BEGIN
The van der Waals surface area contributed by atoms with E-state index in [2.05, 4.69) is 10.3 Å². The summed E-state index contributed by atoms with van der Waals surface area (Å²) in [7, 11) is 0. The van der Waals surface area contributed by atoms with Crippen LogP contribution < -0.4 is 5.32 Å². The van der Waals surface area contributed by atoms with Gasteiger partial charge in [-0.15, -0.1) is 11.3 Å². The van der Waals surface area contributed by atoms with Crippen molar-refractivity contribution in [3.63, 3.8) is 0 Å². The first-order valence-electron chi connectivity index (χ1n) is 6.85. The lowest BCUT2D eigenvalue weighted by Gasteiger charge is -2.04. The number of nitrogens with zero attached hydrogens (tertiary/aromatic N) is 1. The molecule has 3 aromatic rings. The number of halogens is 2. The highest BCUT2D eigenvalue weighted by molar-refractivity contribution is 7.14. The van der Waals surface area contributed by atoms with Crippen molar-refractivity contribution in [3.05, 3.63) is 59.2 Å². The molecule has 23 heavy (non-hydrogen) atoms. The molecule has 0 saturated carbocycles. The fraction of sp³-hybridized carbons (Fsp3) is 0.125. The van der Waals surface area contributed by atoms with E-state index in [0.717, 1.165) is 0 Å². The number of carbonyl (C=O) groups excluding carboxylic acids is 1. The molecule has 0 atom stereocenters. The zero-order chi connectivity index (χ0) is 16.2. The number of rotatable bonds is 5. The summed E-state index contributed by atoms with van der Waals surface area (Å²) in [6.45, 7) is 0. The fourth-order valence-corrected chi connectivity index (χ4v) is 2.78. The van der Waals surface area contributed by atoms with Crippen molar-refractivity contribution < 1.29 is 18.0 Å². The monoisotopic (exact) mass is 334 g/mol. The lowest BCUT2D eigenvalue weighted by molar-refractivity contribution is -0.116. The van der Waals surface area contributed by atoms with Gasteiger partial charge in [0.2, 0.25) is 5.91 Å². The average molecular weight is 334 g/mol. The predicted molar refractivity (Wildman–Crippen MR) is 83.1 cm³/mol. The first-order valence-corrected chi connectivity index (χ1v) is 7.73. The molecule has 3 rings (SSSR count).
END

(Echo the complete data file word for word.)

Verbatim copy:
The van der Waals surface area contributed by atoms with E-state index in [2.05, 4.69) is 10.3 Å². The summed E-state index contributed by atoms with van der Waals surface area (Å²) in [7, 11) is 0. The van der Waals surface area contributed by atoms with Crippen LogP contribution < -0.4 is 5.32 Å². The van der Waals surface area contributed by atoms with Gasteiger partial charge in [-0.15, -0.1) is 11.3 Å². The van der Waals surface area contributed by atoms with Crippen molar-refractivity contribution in [3.63, 3.8) is 0 Å². The first-order valence-electron chi connectivity index (χ1n) is 6.85. The lowest BCUT2D eigenvalue weighted by Gasteiger charge is -2.04. The number of nitrogens with zero attached hydrogens (tertiary/aromatic N) is 1. The molecule has 3 aromatic rings. The number of halogens is 2. The highest BCUT2D eigenvalue weighted by molar-refractivity contribution is 7.14. The van der Waals surface area contributed by atoms with Crippen molar-refractivity contribution in [3.05, 3.63) is 59.2 Å². The molecule has 23 heavy (non-hydrogen) atoms. The molecule has 0 saturated carbocycles. The fraction of sp³-hybridized carbons (Fsp3) is 0.125. The van der Waals surface area contributed by atoms with E-state index in [0.717, 1.165) is 0 Å². The number of carbonyl (C=O) groups excluding carboxylic acids is 1. The molecule has 0 atom stereocenters. The zero-order chi connectivity index (χ0) is 16.2. The number of rotatable bonds is 5. The summed E-state index contributed by atoms with van der Waals surface area (Å²) in [6.45, 7) is 0. The fourth-order valence-corrected chi connectivity index (χ4v) is 2.78. The van der Waals surface area contributed by atoms with Crippen molar-refractivity contribution < 1.29 is 18.0 Å². The monoisotopic (exact) mass is 334 g/mol. The lowest BCUT2D eigenvalue weighted by molar-refractivity contribution is -0.116. The van der Waals surface area contributed by atoms with Gasteiger partial charge in [0.2, 0.25) is 5.91 Å². The average molecular weight is 334 g/mol. The predicted molar refractivity (Wildman–Crippen MR) is 83.1 cm³/mol. The first-order valence-corrected chi connectivity index (χ1v) is 7.73. The molecule has 3 rings (SSSR count).